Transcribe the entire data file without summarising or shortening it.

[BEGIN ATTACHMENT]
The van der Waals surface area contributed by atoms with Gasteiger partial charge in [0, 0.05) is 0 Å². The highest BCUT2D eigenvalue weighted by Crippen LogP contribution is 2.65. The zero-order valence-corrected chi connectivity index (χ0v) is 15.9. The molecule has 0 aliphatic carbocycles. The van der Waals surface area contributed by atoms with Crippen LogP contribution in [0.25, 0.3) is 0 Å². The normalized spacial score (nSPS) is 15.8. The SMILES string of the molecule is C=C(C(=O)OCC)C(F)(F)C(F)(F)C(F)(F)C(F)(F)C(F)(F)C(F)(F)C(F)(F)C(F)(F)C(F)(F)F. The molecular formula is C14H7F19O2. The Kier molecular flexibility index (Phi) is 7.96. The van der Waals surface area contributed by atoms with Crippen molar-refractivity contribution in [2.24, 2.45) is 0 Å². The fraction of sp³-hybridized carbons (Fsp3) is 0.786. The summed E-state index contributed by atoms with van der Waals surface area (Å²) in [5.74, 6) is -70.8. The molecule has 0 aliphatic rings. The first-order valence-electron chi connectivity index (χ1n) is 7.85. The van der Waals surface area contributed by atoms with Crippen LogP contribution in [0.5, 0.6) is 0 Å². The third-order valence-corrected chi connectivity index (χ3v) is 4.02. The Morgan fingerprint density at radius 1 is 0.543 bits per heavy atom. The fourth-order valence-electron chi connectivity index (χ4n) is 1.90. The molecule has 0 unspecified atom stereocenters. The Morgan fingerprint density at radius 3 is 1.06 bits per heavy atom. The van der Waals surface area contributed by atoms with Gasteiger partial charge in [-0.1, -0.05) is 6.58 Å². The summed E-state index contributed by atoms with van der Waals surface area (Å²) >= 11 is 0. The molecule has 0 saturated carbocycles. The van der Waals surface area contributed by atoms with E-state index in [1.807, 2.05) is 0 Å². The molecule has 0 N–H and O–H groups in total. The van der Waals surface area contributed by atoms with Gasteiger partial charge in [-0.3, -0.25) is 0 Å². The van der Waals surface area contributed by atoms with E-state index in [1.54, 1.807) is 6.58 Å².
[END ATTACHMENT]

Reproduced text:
The van der Waals surface area contributed by atoms with Gasteiger partial charge in [0, 0.05) is 0 Å². The highest BCUT2D eigenvalue weighted by Crippen LogP contribution is 2.65. The zero-order valence-corrected chi connectivity index (χ0v) is 15.9. The molecule has 0 aliphatic carbocycles. The van der Waals surface area contributed by atoms with Crippen LogP contribution in [0.25, 0.3) is 0 Å². The normalized spacial score (nSPS) is 15.8. The SMILES string of the molecule is C=C(C(=O)OCC)C(F)(F)C(F)(F)C(F)(F)C(F)(F)C(F)(F)C(F)(F)C(F)(F)C(F)(F)C(F)(F)F. The molecular formula is C14H7F19O2. The Kier molecular flexibility index (Phi) is 7.96. The van der Waals surface area contributed by atoms with Crippen molar-refractivity contribution in [2.24, 2.45) is 0 Å². The fraction of sp³-hybridized carbons (Fsp3) is 0.786. The summed E-state index contributed by atoms with van der Waals surface area (Å²) in [5.74, 6) is -70.8. The molecule has 0 aliphatic rings. The first-order valence-electron chi connectivity index (χ1n) is 7.85. The van der Waals surface area contributed by atoms with Crippen LogP contribution in [0.5, 0.6) is 0 Å². The third-order valence-corrected chi connectivity index (χ3v) is 4.02. The Morgan fingerprint density at radius 1 is 0.543 bits per heavy atom. The fourth-order valence-electron chi connectivity index (χ4n) is 1.90. The molecule has 0 unspecified atom stereocenters. The Morgan fingerprint density at radius 3 is 1.06 bits per heavy atom. The van der Waals surface area contributed by atoms with Gasteiger partial charge in [-0.1, -0.05) is 6.58 Å². The summed E-state index contributed by atoms with van der Waals surface area (Å²) >= 11 is 0. The molecule has 0 saturated carbocycles. The van der Waals surface area contributed by atoms with E-state index in [1.807, 2.05) is 0 Å². The molecule has 0 N–H and O–H groups in total. The van der Waals surface area contributed by atoms with Gasteiger partial charge in [-0.3, -0.25) is 0 Å². The van der Waals surface area contributed by atoms with E-state index in [1.54, 1.807) is 6.58 Å².